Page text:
Dahlander and O’Mahony (2011), Kuk
(2006), Lee and Cole (2003),
MacCormack et al. (2006), Mockus
et al. (2005), O’Mahony and Ferraro
(2007), Shah (2006), von Krogh et al.
aSome open collaboration systems involve interaction and exchange toward a coordinated creation of an artifact (software code, ency-
clopedia article, etc.), but in others purposeful interaction and exchange are themselves the end goal. This is the case, for example, in
many user-to-user interactions described in prior work (Franke and von Hippel 2003; Lakhani and von Hippel 2003; von Hippel 2005a,
pp. 33–43; Wasko and Faraj 2005). Because interaction is a prerequisite to the creation of any open collaboration artifact, we see it as a
necessary element in the definition. The model can accommodate instances of open collaboration with or without a coordinated artifact.
It merely affects the interpretation of the performance measure: without an artifact, it is an aggregation of individual performance; with an
artifact, it is a measure of collective performance.
with online reviews (Chen and Xie 2008, Chevalier and
Mayzlin 2006, Mudambi and Schuff 2010, Scott and
Orlikowski 2012).
The definition also delineates what OC is not. It
excludes traditional firms (because of the lack of open
access or loose coordination) and markets where individ-
ual agents work independently (no open access and/or
no interaction). It also excludes primary groups (Cooley
1909) such as social clubs and some online communi-
ties, where the raison d’être is social interaction, not
innovation or production.
The Benefits of Open Collaboration
OC provides unique benefits to participants, firms, and
society. One benefit is the ability to build on others’
work in a direct way, because contributors can directly
view the architecture of the product (Kumar et al. 2011,
MacCormack et al. 2006). In software, it means that
they can reuse code, economizing on skills, time, and
cost (Häfliger et al. 2008). Contributors can also interact
directly with others, many of them strangers, to share
and integrate knowledge and other resources. Such vast
exchange characterizes OC, whether in Wikipedia, an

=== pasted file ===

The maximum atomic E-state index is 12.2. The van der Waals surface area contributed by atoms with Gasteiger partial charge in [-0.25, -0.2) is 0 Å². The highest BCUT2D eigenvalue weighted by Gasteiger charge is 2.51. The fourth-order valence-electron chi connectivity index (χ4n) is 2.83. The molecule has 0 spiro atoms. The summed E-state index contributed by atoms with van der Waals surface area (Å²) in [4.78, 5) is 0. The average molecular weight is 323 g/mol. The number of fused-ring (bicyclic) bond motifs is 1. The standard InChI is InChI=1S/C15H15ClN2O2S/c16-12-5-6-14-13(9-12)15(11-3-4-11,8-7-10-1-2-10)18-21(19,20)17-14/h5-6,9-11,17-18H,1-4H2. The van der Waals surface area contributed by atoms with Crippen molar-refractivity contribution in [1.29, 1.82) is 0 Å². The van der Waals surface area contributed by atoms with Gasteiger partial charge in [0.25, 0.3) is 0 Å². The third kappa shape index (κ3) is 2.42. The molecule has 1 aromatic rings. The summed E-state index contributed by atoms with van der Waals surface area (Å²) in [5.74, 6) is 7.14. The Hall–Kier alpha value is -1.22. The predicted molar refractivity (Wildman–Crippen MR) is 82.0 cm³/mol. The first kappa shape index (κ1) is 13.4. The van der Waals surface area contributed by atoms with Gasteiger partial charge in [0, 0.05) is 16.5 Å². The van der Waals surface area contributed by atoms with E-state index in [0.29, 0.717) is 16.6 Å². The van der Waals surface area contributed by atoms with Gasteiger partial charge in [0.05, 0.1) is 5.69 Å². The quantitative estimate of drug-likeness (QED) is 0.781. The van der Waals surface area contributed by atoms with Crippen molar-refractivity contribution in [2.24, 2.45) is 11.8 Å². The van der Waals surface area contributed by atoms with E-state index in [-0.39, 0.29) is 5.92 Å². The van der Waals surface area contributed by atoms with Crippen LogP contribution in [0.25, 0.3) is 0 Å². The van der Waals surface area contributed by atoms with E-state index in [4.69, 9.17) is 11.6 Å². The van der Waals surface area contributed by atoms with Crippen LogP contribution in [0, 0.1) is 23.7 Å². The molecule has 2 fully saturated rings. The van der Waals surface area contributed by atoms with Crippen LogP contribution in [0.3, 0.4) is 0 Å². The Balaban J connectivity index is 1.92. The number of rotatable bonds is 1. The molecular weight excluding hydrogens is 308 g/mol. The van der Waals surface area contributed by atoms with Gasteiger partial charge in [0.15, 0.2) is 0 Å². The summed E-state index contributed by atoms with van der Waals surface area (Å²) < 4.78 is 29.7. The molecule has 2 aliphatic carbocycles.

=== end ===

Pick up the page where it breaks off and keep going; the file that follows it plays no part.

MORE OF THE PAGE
Internet user forum, or a mailing list. However, unlike
in a traditional organization, here contributions come
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Levine and Prietula: Open Collaboration for Innovation
4Organization Science, Articles in Advance, pp. 1–20, © 2013 INFORMS
from many casual participants, who give as much as
they wish, with no up-front commitment (Benkler 2002,
Jeppesen and Lakhani 2010). Such casual contributions
can lead to better products: in Wikipedia, the most reli-
able contributions are made not by the few prominent
writers but by the many who contributed only once
(Anthony et al. 2009, p. 283). Open source software has
been shown to be safer than pricier commercial alterna-
tives (Bambauer and Day 2011).
When firms engage with OC, they can reap Schum-
peterian (innovation) rents (Nelson and Winter 1982)
that stem not from their employees, a traditional source
of innovation, but from their users (Bonaccorsi et al.
2006, Chatterji and Fabrizio 2012, von Hippel 2005a,
West 2003). For instance, many Internet security prod-
ucts were improved by probing users, not the (some-
times dismayed) engineers who designed the products
(Bambauer and Day 2011).
The benefits of engaging users in innovation are multi-
ple. Firms economize on research and development costs
by pooling or externalizing them (West and Gallagher
2006), enjoy higher customer satisfaction (Franke and
von Hippel 2003), and benefit from more favorable
beliefs and greater trust from users (Dahlander and
Wallin 2006, Porter and Donthu 2008).
For society, OC can not only improve economic and
social welfare (Bambauer and Day 2011, Benkler 2004,
Maurer and Scotchmer 2006, Strandburg 2009) but also